, Volume 27, Issue 1, pp 157-160
Date: 05 Dec 2012

Strategies for difficult airway management—the current state is not ideal

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T. Asai

Any problems with current airway management?

Failure to secure a clear airway can be fatal. Historically, a report (in 1990) of US closed claim analysis related to anesthesia practice during 1975–1984 indicated that adverse outcomes involving the respiratory system had comprised the single largest class of injury, and that the incidence of death or permanent brain damage associated with airway management was strikingly much higher (85 %) than the incidence associated with cardiovascular management (30 %) [1].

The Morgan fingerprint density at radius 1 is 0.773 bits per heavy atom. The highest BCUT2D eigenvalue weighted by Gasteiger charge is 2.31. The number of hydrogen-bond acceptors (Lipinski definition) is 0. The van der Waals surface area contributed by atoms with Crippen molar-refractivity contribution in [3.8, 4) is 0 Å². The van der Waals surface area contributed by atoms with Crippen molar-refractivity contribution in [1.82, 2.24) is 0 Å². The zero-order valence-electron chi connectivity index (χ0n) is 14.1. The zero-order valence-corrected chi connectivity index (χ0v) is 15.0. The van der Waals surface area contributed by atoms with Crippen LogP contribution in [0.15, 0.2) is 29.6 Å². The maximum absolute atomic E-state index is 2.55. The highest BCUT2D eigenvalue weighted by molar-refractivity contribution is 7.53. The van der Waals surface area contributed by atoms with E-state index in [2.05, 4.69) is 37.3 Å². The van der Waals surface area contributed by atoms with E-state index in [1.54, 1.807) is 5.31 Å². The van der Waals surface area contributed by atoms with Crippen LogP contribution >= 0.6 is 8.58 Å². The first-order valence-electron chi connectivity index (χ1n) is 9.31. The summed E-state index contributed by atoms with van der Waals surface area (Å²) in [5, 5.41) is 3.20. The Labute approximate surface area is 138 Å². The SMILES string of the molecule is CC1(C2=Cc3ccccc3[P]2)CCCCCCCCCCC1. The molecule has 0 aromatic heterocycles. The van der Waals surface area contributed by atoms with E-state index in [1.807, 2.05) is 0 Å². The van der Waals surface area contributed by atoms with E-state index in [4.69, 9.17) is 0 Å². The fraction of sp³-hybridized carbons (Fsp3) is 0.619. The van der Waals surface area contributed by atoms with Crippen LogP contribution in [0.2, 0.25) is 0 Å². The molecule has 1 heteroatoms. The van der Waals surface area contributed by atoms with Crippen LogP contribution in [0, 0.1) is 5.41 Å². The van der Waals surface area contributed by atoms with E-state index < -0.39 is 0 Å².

Since then, several major efforts have been made to reduce complications associated with airway management [2]. Routine use of a capnograph and a pulse oximeter has certainly reduced the incidence of unrecognized esophageal intubation, disconnection of the breathing system, or kinking of a tracheal tube. Improvement of tracheal tube design and development of new airway devices (e.g. videolaryngoscopes) have reduced the incidence of difficult tracheal intubation [3, 4]. Severa ...